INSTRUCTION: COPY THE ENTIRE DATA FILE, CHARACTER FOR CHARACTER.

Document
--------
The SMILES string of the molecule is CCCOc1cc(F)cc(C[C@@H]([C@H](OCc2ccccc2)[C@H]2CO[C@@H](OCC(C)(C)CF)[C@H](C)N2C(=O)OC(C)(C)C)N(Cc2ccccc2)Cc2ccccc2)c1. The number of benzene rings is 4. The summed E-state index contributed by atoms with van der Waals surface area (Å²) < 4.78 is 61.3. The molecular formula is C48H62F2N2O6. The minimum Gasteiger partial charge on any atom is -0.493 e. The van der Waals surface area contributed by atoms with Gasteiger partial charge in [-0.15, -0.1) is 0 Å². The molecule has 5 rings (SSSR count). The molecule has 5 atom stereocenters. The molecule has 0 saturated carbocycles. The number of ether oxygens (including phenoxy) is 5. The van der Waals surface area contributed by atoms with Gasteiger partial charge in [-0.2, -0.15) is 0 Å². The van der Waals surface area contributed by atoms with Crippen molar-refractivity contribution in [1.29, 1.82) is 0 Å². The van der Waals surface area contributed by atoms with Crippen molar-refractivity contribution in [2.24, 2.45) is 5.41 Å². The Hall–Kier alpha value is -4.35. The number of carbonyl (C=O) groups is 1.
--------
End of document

The SMILES string of the molecule is CCCOc1cc(F)cc(C[C@@H]([C@H](OCc2ccccc2)[C@H]2CO[C@@H](OCC(C)(C)CF)[C@H](C)N2C(=O)OC(C)(C)C)N(Cc2ccccc2)Cc2ccccc2)c1. The number of benzene rings is 4. The summed E-state index contributed by atoms with van der Waals surface area (Å²) < 4.78 is 61.3. The molecular formula is C48H62F2N2O6. The minimum Gasteiger partial charge on any atom is -0.493 e. The van der Waals surface area contributed by atoms with Gasteiger partial charge in [-0.15, -0.1) is 0 Å². The molecule has 5 rings (SSSR count). The molecule has 5 atom stereocenters. The molecule has 0 saturated carbocycles. The number of ether oxygens (including phenoxy) is 5. The van der Waals surface area contributed by atoms with Gasteiger partial charge in [-0.2, -0.15) is 0 Å². The van der Waals surface area contributed by atoms with Crippen molar-refractivity contribution in [1.29, 1.82) is 0 Å². The van der Waals surface area contributed by atoms with Crippen molar-refractivity contribution in [2.24, 2.45) is 5.41 Å². The Hall–Kier alpha value is -4.35. The number of carbonyl (C=O) groups is 1.